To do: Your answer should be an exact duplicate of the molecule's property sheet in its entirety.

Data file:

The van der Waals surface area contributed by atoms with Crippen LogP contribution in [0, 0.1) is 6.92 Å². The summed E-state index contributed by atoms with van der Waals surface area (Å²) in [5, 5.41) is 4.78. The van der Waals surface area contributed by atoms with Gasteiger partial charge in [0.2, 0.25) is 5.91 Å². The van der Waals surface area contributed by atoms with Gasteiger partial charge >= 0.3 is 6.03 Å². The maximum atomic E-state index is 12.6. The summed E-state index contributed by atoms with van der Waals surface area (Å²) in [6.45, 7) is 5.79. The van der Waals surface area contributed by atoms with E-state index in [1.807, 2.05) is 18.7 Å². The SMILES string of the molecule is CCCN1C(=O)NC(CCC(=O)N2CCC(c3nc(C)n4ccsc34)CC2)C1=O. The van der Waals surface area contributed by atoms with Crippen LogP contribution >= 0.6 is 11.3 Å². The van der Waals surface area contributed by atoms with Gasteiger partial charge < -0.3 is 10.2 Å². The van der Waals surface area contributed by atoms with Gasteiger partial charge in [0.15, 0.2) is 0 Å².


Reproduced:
The van der Waals surface area contributed by atoms with Crippen LogP contribution in [0, 0.1) is 6.92 Å². The summed E-state index contributed by atoms with van der Waals surface area (Å²) in [5, 5.41) is 4.78. The van der Waals surface area contributed by atoms with Gasteiger partial charge in [0.2, 0.25) is 5.91 Å². The van der Waals surface area contributed by atoms with Gasteiger partial charge >= 0.3 is 6.03 Å². The maximum atomic E-state index is 12.6. The summed E-state index contributed by atoms with van der Waals surface area (Å²) in [6.45, 7) is 5.79. The van der Waals surface area contributed by atoms with E-state index in [1.807, 2.05) is 18.7 Å². The SMILES string of the molecule is CCCN1C(=O)NC(CCC(=O)N2CCC(c3nc(C)n4ccsc34)CC2)C1=O. The van der Waals surface area contributed by atoms with Crippen LogP contribution >= 0.6 is 11.3 Å². The van der Waals surface area contributed by atoms with Gasteiger partial charge < -0.3 is 10.2 Å². The van der Waals surface area contributed by atoms with Gasteiger partial charge in [0.15, 0.2) is 0 Å².